Sonos in 2017: Non-Founder CEO Transition and Change Management

By Mike Volpi, Dione Chen
2018 | Case No. SM293 | Length 20 pgs.
Sonos, a home audio equipment manufacturer known for pioneering wireless speakers that offered home listeners greater convenience and superior sound quality, had good reason to be optimistic in 2015. For the past several years, sales had grown in excess of 50 percent annually, succeeded in cultivating an affluent, influential customer base and enjoyed a reputation for developing high-quality, innovative products. The company appeared destined to continue to take market share from established, traditional home audio equipment manufacturers. However, in mid-2015, Sonos was caught off guard when sales growth – a key performance indicator – slowed. Initially, the reasons for the slowdown weren’t clear. Amazon had made waves with its introduction of its first voice assistant device, the Amazon Echo with Alexa. These new devices offered consumers not only music, but also access to a wealth of fee-based and free information services and assistance. Google and Apple signaled they would enter this market as well. John MacFarlane, Sonos’ CEO, and many others within the company grossly underestimated the significance of the changes in technology and thought the impact of voice assistance was more hype than disruptive technology; others at Sonos were alarmed. By late-2016, sales growth totally stalled and it was increasingly clear that Sonos had fallen behind in a dramatically changed market and competitive landscape. There was no question something had to be done to get the company back on track. MacFarlane knew that the company was at a critical juncture, and decided that the company’s leadership and culture needed to change in order for the company to survive. In January 2017, MacFarlane handed the CEO reigns to Patrick Spence, the company’s first non-founder CEO to take the company to the next phase of growth. Spence knew that he urgently needed to drive a cultural shift and launch new products in order to compete in a dramatically different and fast-changing competitive landscape. What steps could — and should — he take in the first nine months on the job to drive innovation and a shift in culture? How could he build a new leadership team and improve teamwork across the company?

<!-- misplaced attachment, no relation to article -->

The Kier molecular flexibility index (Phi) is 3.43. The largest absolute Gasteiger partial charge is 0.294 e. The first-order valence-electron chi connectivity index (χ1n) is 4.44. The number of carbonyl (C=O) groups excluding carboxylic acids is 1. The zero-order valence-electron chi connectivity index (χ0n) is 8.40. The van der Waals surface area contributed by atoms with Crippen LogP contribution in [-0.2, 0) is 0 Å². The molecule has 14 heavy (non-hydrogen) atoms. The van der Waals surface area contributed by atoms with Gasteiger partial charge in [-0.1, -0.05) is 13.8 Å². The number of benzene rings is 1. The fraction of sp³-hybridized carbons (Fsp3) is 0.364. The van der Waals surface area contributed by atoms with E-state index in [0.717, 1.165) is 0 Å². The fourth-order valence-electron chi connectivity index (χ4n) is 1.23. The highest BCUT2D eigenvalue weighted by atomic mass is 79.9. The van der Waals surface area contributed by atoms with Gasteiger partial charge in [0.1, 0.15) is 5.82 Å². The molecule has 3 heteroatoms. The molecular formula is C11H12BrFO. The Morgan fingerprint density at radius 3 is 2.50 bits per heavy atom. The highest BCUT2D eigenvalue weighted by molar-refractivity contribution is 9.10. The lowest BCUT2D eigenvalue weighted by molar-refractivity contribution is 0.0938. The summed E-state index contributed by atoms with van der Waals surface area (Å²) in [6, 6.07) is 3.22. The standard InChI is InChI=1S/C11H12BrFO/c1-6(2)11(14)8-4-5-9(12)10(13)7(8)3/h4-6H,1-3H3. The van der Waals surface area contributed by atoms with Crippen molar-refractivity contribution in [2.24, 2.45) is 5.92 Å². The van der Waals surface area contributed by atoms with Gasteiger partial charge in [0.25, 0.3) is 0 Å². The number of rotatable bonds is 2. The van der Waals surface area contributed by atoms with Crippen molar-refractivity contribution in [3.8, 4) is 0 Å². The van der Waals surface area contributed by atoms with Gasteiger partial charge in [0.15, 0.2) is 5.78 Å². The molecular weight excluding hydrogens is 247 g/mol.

Learning Objective

This case encourages students to identify steps that a new non-founder CEO can take to drive change and ensure a company’s continued survival in a dramatically changing industry with formidable new competitors. 1. What missteps did Sonos make in 2015-2017? Which innovation-led growth opportuities did Sonos hit? Miss? 2. What steps can a founder CEO do to help or hurt a new non-founder CEO succeed? 3. What can a new CEO do to reaccelerate growth and empower an executive team to support change?
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